News / Asia

No End in Sight for China's Drought

People walk on a dried up pond at Hanzhuang village in Tangyin county in central China's Henan province (File Photo)
People walk on a dried up pond at Hanzhuang village in Tangyin county in central China's Henan province (File Photo)

A prolonged drought across much of China is threatening the country's wheat crop and could affect global food prices. Capital Beijing is among the regions badly affected by water shortages.

Beijing has not seen any rain or snow for a hundred days and the government warned the country Wednesday the drought does not look like it will end soon.

But the capital fares better than other areas suffering the worst drought in 60 years.

Shandong is a main agricultural producing province and sits in the heart of the country's eastern wheat belt, which grows 80 percent of the country's crop.

The government says farmers there are suffering from the worst drought in 300 years.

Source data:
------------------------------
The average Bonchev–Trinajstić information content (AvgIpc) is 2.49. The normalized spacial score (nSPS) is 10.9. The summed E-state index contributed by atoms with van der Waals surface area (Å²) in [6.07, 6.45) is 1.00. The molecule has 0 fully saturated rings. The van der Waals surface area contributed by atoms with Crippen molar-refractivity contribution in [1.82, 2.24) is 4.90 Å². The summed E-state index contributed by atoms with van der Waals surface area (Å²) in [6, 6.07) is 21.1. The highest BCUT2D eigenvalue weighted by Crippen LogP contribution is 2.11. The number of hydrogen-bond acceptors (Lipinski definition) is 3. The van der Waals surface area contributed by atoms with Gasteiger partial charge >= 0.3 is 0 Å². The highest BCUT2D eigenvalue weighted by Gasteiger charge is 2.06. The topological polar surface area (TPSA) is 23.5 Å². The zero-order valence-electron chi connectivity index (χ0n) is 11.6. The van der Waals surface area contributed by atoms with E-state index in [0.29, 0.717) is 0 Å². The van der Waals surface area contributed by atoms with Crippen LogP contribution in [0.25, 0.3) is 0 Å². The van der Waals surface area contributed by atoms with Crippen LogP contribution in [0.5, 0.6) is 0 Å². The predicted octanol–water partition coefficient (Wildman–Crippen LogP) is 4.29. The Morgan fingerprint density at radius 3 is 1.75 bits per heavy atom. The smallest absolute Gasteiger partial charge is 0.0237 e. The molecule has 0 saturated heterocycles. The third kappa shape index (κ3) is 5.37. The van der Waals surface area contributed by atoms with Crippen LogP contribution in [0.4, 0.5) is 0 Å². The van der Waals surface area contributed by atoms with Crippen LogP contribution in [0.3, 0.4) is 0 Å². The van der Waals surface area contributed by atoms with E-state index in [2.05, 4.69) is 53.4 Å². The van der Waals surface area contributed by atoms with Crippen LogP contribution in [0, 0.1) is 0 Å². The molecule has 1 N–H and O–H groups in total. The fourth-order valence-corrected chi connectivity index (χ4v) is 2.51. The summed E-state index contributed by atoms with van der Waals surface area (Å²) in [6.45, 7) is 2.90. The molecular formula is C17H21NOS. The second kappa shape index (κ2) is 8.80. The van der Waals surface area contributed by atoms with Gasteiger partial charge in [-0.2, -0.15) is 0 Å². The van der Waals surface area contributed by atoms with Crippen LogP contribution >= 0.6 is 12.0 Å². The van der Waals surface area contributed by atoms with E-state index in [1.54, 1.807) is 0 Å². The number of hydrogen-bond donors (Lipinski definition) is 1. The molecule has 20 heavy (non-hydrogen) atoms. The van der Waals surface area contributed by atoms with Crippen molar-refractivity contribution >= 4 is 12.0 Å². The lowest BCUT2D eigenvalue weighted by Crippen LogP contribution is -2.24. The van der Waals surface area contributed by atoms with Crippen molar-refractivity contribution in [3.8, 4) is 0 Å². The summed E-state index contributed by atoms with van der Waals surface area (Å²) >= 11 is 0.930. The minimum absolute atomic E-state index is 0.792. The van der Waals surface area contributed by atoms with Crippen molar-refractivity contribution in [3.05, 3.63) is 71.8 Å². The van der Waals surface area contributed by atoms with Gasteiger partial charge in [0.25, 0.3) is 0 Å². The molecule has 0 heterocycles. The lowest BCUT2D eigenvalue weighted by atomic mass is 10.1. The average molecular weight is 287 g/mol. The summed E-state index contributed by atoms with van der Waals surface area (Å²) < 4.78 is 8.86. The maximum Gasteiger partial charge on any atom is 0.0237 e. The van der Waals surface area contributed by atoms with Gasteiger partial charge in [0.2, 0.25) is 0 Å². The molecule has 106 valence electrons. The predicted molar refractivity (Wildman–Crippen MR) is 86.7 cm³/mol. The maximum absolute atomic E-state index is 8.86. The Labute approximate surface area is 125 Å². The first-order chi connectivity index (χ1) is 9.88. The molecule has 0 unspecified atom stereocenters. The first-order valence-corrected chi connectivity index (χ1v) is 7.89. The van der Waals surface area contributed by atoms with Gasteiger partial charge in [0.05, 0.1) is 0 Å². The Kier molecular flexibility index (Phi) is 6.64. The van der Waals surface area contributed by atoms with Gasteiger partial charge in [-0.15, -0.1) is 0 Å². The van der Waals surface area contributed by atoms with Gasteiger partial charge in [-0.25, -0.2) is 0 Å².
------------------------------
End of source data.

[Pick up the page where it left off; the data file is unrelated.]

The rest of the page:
China’s drought control agency says more than five million hectares of crops have been damaged.

Millions of people in the east face severe drinking water shortages. The Water Resources Ministry says two-thirds of China’s cities are short of water.

Jonathan Watts, who has written extensively about the environmental effects of China’s modernization, says drought is not the only problem when it comes to water supplies in the country.

He says ever-increasing water demand in China has seen the natural water table and many lakes and rivers all but run dry. Pollution also has fouled many water sources.

But he says now the government seems willing to act and cut waste.

"The government has announced as a priority that it will double spending on water conservation and the next 10 years should see an improvement," said Watts. "It is not just finding new ways to increase supply but is actually about reducing the waste and perhaps even capping demand, and using water much more efficiently. This is really the way to go, and it seems like they are ready to do it."